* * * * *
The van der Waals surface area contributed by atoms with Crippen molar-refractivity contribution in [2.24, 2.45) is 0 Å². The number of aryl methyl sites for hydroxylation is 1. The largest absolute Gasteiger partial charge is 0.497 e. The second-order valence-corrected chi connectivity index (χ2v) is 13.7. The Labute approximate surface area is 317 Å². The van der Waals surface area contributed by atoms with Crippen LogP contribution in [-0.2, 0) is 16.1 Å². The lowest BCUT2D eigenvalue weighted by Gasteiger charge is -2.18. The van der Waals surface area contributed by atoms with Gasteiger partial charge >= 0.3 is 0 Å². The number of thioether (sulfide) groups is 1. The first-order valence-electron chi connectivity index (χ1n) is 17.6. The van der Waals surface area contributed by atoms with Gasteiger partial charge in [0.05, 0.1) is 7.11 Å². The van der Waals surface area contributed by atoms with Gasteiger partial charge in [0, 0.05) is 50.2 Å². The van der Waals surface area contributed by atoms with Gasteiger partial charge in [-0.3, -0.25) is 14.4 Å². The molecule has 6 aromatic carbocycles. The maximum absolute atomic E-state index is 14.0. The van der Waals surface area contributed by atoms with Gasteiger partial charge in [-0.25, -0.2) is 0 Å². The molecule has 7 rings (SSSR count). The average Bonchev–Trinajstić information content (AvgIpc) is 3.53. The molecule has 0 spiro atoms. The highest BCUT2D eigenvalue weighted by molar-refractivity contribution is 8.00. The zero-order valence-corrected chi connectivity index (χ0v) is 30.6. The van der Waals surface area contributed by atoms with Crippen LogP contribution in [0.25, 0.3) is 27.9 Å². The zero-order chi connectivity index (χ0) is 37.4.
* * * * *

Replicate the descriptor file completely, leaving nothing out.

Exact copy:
The van der Waals surface area contributed by atoms with Crippen molar-refractivity contribution in [2.24, 2.45) is 0 Å². The number of aryl methyl sites for hydroxylation is 1. The largest absolute Gasteiger partial charge is 0.497 e. The second-order valence-corrected chi connectivity index (χ2v) is 13.7. The Labute approximate surface area is 317 Å². The van der Waals surface area contributed by atoms with Crippen LogP contribution in [-0.2, 0) is 16.1 Å². The lowest BCUT2D eigenvalue weighted by Gasteiger charge is -2.18. The van der Waals surface area contributed by atoms with Gasteiger partial charge >= 0.3 is 0 Å². The number of thioether (sulfide) groups is 1. The first-order valence-electron chi connectivity index (χ1n) is 17.6. The van der Waals surface area contributed by atoms with Gasteiger partial charge in [0.05, 0.1) is 7.11 Å². The van der Waals surface area contributed by atoms with Gasteiger partial charge in [0, 0.05) is 50.2 Å². The van der Waals surface area contributed by atoms with Gasteiger partial charge in [-0.3, -0.25) is 14.4 Å². The molecule has 6 aromatic carbocycles. The maximum absolute atomic E-state index is 14.0. The van der Waals surface area contributed by atoms with Gasteiger partial charge in [-0.25, -0.2) is 0 Å². The molecule has 7 rings (SSSR count). The average Bonchev–Trinajstić information content (AvgIpc) is 3.53. The molecule has 0 spiro atoms. The highest BCUT2D eigenvalue weighted by molar-refractivity contribution is 8.00. The zero-order valence-corrected chi connectivity index (χ0v) is 30.6. The van der Waals surface area contributed by atoms with Crippen LogP contribution in [0.25, 0.3) is 27.9 Å². The zero-order chi connectivity index (χ0) is 37.4.